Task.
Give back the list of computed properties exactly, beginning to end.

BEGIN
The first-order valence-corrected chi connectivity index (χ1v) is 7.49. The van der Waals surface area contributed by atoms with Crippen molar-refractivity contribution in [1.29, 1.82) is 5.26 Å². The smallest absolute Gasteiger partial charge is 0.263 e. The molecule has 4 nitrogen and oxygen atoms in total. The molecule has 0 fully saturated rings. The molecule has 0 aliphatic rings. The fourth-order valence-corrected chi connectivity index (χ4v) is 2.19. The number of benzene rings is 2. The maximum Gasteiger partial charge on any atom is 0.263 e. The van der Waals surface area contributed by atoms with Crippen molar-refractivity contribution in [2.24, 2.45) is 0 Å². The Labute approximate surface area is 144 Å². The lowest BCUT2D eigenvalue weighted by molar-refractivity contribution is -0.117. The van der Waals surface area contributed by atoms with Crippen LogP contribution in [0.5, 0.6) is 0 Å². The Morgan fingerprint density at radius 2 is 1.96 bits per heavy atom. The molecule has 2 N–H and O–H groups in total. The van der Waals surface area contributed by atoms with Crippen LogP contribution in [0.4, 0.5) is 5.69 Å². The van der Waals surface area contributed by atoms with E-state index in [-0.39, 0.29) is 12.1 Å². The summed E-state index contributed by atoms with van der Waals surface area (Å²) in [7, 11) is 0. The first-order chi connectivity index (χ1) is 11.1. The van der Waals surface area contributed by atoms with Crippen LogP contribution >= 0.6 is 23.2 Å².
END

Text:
The first-order valence-corrected chi connectivity index (χ1v) is 7.49. The van der Waals surface area contributed by atoms with Crippen molar-refractivity contribution in [1.29, 1.82) is 5.26 Å². The smallest absolute Gasteiger partial charge is 0.263 e. The molecule has 4 nitrogen and oxygen atoms in total. The molecule has 0 fully saturated rings. The molecule has 0 aliphatic rings. The fourth-order valence-corrected chi connectivity index (χ4v) is 2.19. The number of benzene rings is 2. The maximum Gasteiger partial charge on any atom is 0.263 e. The van der Waals surface area contributed by atoms with Crippen molar-refractivity contribution in [2.24, 2.45) is 0 Å². The Labute approximate surface area is 144 Å². The lowest BCUT2D eigenvalue weighted by molar-refractivity contribution is -0.117. The van der Waals surface area contributed by atoms with Crippen LogP contribution in [0.5, 0.6) is 0 Å². The Morgan fingerprint density at radius 2 is 1.96 bits per heavy atom. The molecule has 2 N–H and O–H groups in total. The van der Waals surface area contributed by atoms with Crippen LogP contribution in [0.4, 0.5) is 5.69 Å². The van der Waals surface area contributed by atoms with E-state index in [-0.39, 0.29) is 12.1 Å². The summed E-state index contributed by atoms with van der Waals surface area (Å²) in [7, 11) is 0. The first-order chi connectivity index (χ1) is 11.1. The van der Waals surface area contributed by atoms with Crippen LogP contribution >= 0.6 is 23.2 Å².